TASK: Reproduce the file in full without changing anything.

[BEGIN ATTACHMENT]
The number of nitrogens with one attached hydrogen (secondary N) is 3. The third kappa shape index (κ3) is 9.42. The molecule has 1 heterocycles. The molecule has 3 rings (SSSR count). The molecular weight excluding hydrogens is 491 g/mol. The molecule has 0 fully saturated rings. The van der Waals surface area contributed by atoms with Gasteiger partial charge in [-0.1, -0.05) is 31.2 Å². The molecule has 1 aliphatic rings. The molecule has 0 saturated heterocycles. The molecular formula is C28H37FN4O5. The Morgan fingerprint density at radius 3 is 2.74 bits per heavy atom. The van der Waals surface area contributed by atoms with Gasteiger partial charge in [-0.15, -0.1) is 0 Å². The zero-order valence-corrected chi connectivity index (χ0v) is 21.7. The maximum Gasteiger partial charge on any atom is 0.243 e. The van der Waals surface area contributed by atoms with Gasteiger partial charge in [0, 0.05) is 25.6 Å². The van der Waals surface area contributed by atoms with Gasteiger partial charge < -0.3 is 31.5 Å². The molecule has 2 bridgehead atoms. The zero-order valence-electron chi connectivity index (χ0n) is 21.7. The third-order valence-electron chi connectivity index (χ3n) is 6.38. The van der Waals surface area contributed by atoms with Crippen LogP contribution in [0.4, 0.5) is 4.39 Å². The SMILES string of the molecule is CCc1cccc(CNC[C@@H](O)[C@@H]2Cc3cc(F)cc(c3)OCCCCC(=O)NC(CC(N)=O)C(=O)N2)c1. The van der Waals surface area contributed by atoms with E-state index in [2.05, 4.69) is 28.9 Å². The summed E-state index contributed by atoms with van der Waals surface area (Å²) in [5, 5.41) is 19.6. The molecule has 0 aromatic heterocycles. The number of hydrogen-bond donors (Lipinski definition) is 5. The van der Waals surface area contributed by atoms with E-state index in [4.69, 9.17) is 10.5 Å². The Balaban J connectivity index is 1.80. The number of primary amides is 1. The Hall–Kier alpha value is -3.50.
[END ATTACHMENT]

The number of nitrogens with one attached hydrogen (secondary N) is 3. The third kappa shape index (κ3) is 9.42. The molecule has 1 heterocycles. The molecule has 3 rings (SSSR count). The molecular weight excluding hydrogens is 491 g/mol. The molecule has 0 fully saturated rings. The van der Waals surface area contributed by atoms with Gasteiger partial charge in [-0.1, -0.05) is 31.2 Å². The molecule has 1 aliphatic rings. The molecule has 0 saturated heterocycles. The molecular formula is C28H37FN4O5. The Morgan fingerprint density at radius 3 is 2.74 bits per heavy atom. The van der Waals surface area contributed by atoms with Gasteiger partial charge in [-0.15, -0.1) is 0 Å². The zero-order valence-corrected chi connectivity index (χ0v) is 21.7. The maximum Gasteiger partial charge on any atom is 0.243 e. The van der Waals surface area contributed by atoms with Gasteiger partial charge in [0, 0.05) is 25.6 Å². The van der Waals surface area contributed by atoms with Gasteiger partial charge < -0.3 is 31.5 Å². The molecule has 2 bridgehead atoms. The zero-order valence-electron chi connectivity index (χ0n) is 21.7. The third-order valence-electron chi connectivity index (χ3n) is 6.38. The van der Waals surface area contributed by atoms with Crippen LogP contribution in [0.4, 0.5) is 4.39 Å². The SMILES string of the molecule is CCc1cccc(CNC[C@@H](O)[C@@H]2Cc3cc(F)cc(c3)OCCCCC(=O)NC(CC(N)=O)C(=O)N2)c1. The van der Waals surface area contributed by atoms with E-state index in [2.05, 4.69) is 28.9 Å². The summed E-state index contributed by atoms with van der Waals surface area (Å²) in [5, 5.41) is 19.6. The molecule has 0 aromatic heterocycles. The number of hydrogen-bond donors (Lipinski definition) is 5. The van der Waals surface area contributed by atoms with E-state index in [4.69, 9.17) is 10.5 Å². The Balaban J connectivity index is 1.80. The number of primary amides is 1. The Hall–Kier alpha value is -3.50.